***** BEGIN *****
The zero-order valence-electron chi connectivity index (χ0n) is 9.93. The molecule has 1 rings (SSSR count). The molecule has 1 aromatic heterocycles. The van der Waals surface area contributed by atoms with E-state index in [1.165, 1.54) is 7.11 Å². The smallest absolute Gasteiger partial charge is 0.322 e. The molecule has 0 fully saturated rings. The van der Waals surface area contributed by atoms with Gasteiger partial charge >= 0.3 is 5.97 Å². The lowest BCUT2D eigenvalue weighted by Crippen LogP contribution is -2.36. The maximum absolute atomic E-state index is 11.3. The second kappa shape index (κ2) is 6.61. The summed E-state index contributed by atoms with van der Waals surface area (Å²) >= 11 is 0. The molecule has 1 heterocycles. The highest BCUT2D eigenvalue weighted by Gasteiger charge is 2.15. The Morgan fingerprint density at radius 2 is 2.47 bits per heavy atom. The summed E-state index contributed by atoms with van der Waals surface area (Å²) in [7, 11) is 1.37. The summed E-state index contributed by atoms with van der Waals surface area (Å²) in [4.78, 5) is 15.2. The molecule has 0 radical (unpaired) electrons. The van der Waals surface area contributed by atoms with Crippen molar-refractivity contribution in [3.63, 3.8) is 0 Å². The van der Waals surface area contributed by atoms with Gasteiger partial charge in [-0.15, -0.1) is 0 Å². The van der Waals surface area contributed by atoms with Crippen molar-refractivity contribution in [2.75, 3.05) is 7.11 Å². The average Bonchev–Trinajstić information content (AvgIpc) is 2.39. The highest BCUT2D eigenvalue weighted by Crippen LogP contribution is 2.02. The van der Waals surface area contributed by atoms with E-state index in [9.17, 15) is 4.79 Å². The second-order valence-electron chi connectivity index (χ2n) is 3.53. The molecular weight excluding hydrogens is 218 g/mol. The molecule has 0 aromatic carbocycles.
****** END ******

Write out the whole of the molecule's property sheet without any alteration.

The zero-order valence-electron chi connectivity index (χ0n) is 9.93. The molecule has 1 rings (SSSR count). The molecule has 1 aromatic heterocycles. The van der Waals surface area contributed by atoms with E-state index in [1.165, 1.54) is 7.11 Å². The smallest absolute Gasteiger partial charge is 0.322 e. The molecule has 0 fully saturated rings. The van der Waals surface area contributed by atoms with Gasteiger partial charge >= 0.3 is 5.97 Å². The lowest BCUT2D eigenvalue weighted by Crippen LogP contribution is -2.36. The maximum absolute atomic E-state index is 11.3. The second kappa shape index (κ2) is 6.61. The summed E-state index contributed by atoms with van der Waals surface area (Å²) >= 11 is 0. The molecule has 1 heterocycles. The highest BCUT2D eigenvalue weighted by Gasteiger charge is 2.15. The Morgan fingerprint density at radius 2 is 2.47 bits per heavy atom. The summed E-state index contributed by atoms with van der Waals surface area (Å²) in [7, 11) is 1.37. The summed E-state index contributed by atoms with van der Waals surface area (Å²) in [4.78, 5) is 15.2. The molecule has 0 radical (unpaired) electrons. The van der Waals surface area contributed by atoms with Crippen molar-refractivity contribution in [3.63, 3.8) is 0 Å². The van der Waals surface area contributed by atoms with Gasteiger partial charge in [-0.15, -0.1) is 0 Å². The van der Waals surface area contributed by atoms with Crippen molar-refractivity contribution in [2.75, 3.05) is 7.11 Å². The average Bonchev–Trinajstić information content (AvgIpc) is 2.39. The highest BCUT2D eigenvalue weighted by Crippen LogP contribution is 2.02. The van der Waals surface area contributed by atoms with E-state index in [9.17, 15) is 4.79 Å². The second-order valence-electron chi connectivity index (χ2n) is 3.53. The molecular weight excluding hydrogens is 218 g/mol. The molecule has 0 aromatic carbocycles.